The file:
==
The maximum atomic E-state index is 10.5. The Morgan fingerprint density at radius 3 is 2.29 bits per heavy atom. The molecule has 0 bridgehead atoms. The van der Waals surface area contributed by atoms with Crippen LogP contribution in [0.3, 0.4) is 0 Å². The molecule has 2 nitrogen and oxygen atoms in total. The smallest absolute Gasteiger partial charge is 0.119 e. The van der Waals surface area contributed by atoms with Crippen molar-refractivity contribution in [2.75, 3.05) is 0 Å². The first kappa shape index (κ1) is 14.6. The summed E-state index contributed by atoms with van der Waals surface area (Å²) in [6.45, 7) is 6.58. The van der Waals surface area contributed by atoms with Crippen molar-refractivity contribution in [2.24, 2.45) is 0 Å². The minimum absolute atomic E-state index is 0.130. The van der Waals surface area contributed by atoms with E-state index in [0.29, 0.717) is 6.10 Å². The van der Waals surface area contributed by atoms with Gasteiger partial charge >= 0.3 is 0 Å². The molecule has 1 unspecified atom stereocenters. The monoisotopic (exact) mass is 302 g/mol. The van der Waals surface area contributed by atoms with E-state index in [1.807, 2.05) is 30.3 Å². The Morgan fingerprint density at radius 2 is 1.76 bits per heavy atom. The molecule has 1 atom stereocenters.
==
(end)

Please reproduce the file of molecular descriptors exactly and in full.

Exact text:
The maximum atomic E-state index is 10.5. The Morgan fingerprint density at radius 3 is 2.29 bits per heavy atom. The molecule has 0 bridgehead atoms. The van der Waals surface area contributed by atoms with Crippen LogP contribution in [0.3, 0.4) is 0 Å². The molecule has 2 nitrogen and oxygen atoms in total. The smallest absolute Gasteiger partial charge is 0.119 e. The van der Waals surface area contributed by atoms with Crippen molar-refractivity contribution in [2.75, 3.05) is 0 Å². The first kappa shape index (κ1) is 14.6. The summed E-state index contributed by atoms with van der Waals surface area (Å²) in [6.45, 7) is 6.58. The van der Waals surface area contributed by atoms with Crippen molar-refractivity contribution in [2.24, 2.45) is 0 Å². The minimum absolute atomic E-state index is 0.130. The van der Waals surface area contributed by atoms with E-state index in [0.29, 0.717) is 6.10 Å². The van der Waals surface area contributed by atoms with Gasteiger partial charge >= 0.3 is 0 Å². The molecule has 1 unspecified atom stereocenters. The monoisotopic (exact) mass is 302 g/mol. The van der Waals surface area contributed by atoms with E-state index in [1.807, 2.05) is 30.3 Å². The Morgan fingerprint density at radius 2 is 1.76 bits per heavy atom. The molecule has 1 atom stereocenters.